Pluto's two small satellites, temporarily designated S/2005 P 1 and S/2005 P 2, were observed on four dates (15.1 and 18.1 May 2005, 15.7 February 2006, and 2.8 March 2006) using the Hubble Space Telescope's (HST) Advanced Camera for Surveys (ACS). Here we collect together the astrometric positions of these two satellites (henceforth P1 and P2), as well as a single colour measurement for each satellite and initial constraints on their photometric variability obtained during these observations. We find that both satellites have essentially neutral (grey) reflectivities, like Charon. We also find that neither satellite exhibited strong photometric variation, which might suggest that P1 and P2 are toward the large end of their allowable size range, and therefore may have far lower reflectivities than Charon.



ACS/HRC broad V-band composite image of the Pluto system obtained on 15 February 2006. The image above is the combination of four 475s dithered images drizzled to an output scale of 0.015 arcsec/pixel (smaller than the input HRC detector pixels, which are 0.025 arcsec/pixel). This is the highest-resolution image of the entire Pluto satellite system to date. The complex HRC point spread function and diffraction spikes emanating from Pluto and Charon are evident. All other faint features can be associated with residual star trails or many cosmic rays events that were not completely removed by our processing steps.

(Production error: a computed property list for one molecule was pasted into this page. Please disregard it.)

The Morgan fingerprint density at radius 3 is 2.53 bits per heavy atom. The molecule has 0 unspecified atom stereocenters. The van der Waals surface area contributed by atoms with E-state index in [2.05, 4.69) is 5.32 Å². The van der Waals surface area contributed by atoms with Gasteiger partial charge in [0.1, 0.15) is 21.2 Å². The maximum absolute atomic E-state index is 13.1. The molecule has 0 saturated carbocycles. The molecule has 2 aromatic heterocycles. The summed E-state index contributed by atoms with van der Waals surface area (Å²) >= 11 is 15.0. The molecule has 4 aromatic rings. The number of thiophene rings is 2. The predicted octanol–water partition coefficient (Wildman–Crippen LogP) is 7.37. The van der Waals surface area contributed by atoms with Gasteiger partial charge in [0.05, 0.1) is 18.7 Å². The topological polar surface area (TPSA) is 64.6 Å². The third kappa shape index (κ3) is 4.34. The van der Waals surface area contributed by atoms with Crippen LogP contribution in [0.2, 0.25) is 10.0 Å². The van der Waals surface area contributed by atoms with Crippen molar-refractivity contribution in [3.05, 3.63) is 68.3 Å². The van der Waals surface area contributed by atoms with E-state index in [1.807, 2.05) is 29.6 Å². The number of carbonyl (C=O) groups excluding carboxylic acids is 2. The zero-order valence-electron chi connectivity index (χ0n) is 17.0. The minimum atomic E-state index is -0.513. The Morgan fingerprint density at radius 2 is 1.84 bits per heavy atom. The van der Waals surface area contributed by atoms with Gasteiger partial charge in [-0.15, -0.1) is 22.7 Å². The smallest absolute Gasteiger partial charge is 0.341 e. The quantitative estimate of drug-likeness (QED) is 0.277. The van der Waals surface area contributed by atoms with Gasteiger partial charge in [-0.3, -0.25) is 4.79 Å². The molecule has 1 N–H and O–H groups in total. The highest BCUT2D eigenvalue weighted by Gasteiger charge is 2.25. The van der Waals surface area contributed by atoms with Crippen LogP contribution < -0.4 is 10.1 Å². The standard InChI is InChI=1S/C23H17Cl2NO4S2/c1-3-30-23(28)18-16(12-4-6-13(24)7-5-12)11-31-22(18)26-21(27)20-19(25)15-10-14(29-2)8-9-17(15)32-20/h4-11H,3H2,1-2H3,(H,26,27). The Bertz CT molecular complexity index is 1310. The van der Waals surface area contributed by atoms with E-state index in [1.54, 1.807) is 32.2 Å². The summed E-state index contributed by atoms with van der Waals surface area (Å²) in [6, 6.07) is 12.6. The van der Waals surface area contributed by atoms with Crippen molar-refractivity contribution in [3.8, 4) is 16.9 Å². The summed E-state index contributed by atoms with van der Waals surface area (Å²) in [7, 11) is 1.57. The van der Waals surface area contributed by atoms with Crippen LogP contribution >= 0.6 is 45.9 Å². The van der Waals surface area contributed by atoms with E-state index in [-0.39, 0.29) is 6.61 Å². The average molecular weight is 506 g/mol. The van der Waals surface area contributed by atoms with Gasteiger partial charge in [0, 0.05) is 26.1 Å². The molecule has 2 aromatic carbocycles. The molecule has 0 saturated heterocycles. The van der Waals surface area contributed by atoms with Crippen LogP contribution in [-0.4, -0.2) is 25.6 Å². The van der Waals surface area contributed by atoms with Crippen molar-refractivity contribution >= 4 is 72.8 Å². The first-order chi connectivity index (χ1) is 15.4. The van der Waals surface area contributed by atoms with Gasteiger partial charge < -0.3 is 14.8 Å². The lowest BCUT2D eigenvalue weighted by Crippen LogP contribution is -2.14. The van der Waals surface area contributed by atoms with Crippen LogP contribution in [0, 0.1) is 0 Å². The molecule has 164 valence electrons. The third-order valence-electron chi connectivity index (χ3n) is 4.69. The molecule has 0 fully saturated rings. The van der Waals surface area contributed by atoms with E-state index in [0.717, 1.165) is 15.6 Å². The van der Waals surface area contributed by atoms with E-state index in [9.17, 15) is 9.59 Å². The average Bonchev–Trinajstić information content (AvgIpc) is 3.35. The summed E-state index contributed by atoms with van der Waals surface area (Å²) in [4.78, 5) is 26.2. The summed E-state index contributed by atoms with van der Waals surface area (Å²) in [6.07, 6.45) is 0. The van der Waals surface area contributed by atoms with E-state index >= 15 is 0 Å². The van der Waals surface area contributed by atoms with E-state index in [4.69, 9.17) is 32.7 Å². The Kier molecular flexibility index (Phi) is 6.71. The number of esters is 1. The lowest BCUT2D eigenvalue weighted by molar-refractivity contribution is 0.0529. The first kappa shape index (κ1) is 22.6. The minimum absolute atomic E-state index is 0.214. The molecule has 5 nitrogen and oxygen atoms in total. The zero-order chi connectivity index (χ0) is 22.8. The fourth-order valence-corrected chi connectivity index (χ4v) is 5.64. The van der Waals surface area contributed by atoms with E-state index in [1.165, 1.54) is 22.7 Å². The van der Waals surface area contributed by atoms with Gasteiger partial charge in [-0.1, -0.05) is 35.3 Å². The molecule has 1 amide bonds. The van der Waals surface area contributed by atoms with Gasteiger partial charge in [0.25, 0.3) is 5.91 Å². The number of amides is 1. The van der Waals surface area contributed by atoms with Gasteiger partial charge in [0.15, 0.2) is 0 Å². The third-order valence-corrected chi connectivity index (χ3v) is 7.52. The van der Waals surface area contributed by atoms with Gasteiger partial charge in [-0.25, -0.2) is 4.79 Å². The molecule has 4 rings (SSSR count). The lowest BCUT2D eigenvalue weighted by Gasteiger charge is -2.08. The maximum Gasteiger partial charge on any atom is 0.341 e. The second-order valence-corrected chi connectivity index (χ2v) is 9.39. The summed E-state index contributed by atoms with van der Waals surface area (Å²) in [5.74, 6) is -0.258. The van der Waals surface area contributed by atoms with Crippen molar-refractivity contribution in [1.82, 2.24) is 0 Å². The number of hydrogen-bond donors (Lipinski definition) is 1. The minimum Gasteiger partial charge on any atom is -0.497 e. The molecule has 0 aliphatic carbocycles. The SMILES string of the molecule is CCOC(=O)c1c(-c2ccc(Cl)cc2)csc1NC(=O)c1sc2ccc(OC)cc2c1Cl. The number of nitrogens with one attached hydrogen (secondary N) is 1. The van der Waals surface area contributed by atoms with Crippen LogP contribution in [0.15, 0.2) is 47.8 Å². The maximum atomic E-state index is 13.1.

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The latest NASA Hubble Space Telescope images of Pluto's two newly discovered satellites reveal that the new moons have the same colour as Charon. All three of Pluto's satellites reflect the Sun's light equally across the visible spectrum and have essentially the same colour as Earth's moon. Pluto, in contrast, has a reddish hue. The common colour of the moons further reinforces the idea that all three moons were born from a single titanic collision between Pluto and another similarly sized Kuiper Belt object billions of years ago. The colour exposures were made on March 2nd in both red (F606W) and blue (F435W) filters using Hubble's Advanced Camera for Surveys. The Pluto team hopes to make further observations in more colour filters to more precisely characterize the moons.



These NASA Hubble Space Telescope images of Pluto were taken on March 2, 2006, using the High Resolution Channel (HRC) of the Advanced Camera for Surveys (ACS). The image on the left was taken through a blue filter (F435W), and the one on the right was taken through a red filter (F606W).
By comparing these two images in detail, astronomers discovered that the surfaces of Pluto's two newly-discovered satellites (S/2005 P 1 and S/2005 P 2, or P1 and P2 for short) have essentially the same colour as Charon's surface. All three satellites have surfaces that reflect sunlight with equal efficiency at all wavelengths, which means they have the same colour as Earth's moon (in the absence of Earth's atmospheric effects, which can alter the apparent colour of our moon).
In contrast, Pluto's surface has a reddish hue. The remarkable similarity in the colours of the satellites supports the idea that they were all created from material stripped from the surface layers of Pluto during the giant impact that created the entire system more than 4 billion years ago.
(Note that the colour schemes used to display the images are not meant to represent the colours of the objects. Rather, a blue intensity scale is used for the image taken through the F435W filter and a red intensity scale is used for the F606W image simply to highlight that the images were obtained through two different filters.)